Legacy needs next generation
BORN out of the chaos of the Great War, a group of ex-AIF servicemen got together to form an organisation to honour an "obligation of service" to those comrades who never returned.
It was this obligation that formed Legacy, which commenced its operations in Melbourne in 1923.
Since then, Legacy has spread to all states and today there are around fifty Legacy clubs operating in Australia with one in London, all providing services to the families of deceased and incapacitated service men and women.
The term 'Legacy' came from a paragraph of a speech made by a chap called Frank Selleck in Melbourne in 1923 when he said: "We have got to remember that in a way we survivors have received a Legacy to see that the ideals our comrades died fighting for, are maintained in Australia".
The founders of Legacy considered that the organisation would only have a very short lifespan, after all, the First World War was the war to end all wars.
They did not realise at the time just how wrong that view would be.
Since then Australian men and women have served in conflicts, peace-keeping operations and a multitude of other military operations throughout the world.
Of course the greatest conflict since the First World War was the Second World War, where thousands of Australians lost their lives or their health due to their military service.
In Ipswich, Legacy commenced its service of obligation to the families of deceased and incapacitated service personnel in 1929, and has continued this service ever since.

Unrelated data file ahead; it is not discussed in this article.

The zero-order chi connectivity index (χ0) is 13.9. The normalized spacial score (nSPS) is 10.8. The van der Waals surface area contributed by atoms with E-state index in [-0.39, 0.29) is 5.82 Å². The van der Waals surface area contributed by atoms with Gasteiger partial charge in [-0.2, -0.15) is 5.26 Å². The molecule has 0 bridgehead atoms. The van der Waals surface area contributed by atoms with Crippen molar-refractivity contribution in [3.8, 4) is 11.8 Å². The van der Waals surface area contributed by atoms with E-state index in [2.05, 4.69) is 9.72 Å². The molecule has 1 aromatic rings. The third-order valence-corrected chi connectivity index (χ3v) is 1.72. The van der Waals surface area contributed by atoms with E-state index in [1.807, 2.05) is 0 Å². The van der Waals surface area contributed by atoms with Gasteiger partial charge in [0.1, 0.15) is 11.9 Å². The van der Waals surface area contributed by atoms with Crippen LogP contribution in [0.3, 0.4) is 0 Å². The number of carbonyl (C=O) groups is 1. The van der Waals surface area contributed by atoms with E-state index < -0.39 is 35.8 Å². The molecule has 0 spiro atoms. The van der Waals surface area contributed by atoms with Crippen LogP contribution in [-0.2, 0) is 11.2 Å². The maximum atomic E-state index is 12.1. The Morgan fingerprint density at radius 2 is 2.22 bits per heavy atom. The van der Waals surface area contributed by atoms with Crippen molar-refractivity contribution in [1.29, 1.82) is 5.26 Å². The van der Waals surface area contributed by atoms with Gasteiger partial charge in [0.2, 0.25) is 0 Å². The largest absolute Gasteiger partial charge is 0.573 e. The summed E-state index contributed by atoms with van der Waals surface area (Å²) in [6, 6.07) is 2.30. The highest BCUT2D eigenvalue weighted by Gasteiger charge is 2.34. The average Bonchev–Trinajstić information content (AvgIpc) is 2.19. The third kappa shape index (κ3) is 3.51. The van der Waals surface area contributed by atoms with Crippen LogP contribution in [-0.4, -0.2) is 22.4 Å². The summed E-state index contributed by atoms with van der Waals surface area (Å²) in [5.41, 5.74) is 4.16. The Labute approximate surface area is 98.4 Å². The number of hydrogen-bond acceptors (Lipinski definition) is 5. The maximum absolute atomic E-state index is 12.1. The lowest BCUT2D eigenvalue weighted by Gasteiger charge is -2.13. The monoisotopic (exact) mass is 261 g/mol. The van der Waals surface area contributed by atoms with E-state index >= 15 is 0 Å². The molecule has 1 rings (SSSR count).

Almost 500 widows and 10 children are supported by Ipswich Legacy.
The support is provided by only 26 "Legatees" - many of whom are becoming elderly themselves.
There is a great need for more volunteers to become Legatees to help maintain this obligation of service to the families that rely on Legacy.
The annual Legacy Widows Christmas luncheon was held recently at the Ipswich Civic Centre.
About 200 people enjoyed a magnificent Christmas lunch, along with entertainment and a catch-up with friends - some of whom they hadn't seen since last Christmas.
Attendees also received a small Christmas gift, compliments of Legacy.
The audience was treated to some great entertainment by the famous "Andrew Sisters Tribute Band", which sang all the popular war-era songs.
Ipswich Legacy also manages a one-bedroom unit complex of eighteen units at Booval in which some of the Legacy widows reside.
These units are self-contained style living and there are currently three vacancies. Anyone who qualifies as a Legacy widow or widower will qualify to occupy one of these units.
The Obligation of Legacy is that of "Service".
For more information on Legacy phone 3281 9491during office hours on weekdays (except Wednesday), or email: firstname.lastname@example.org.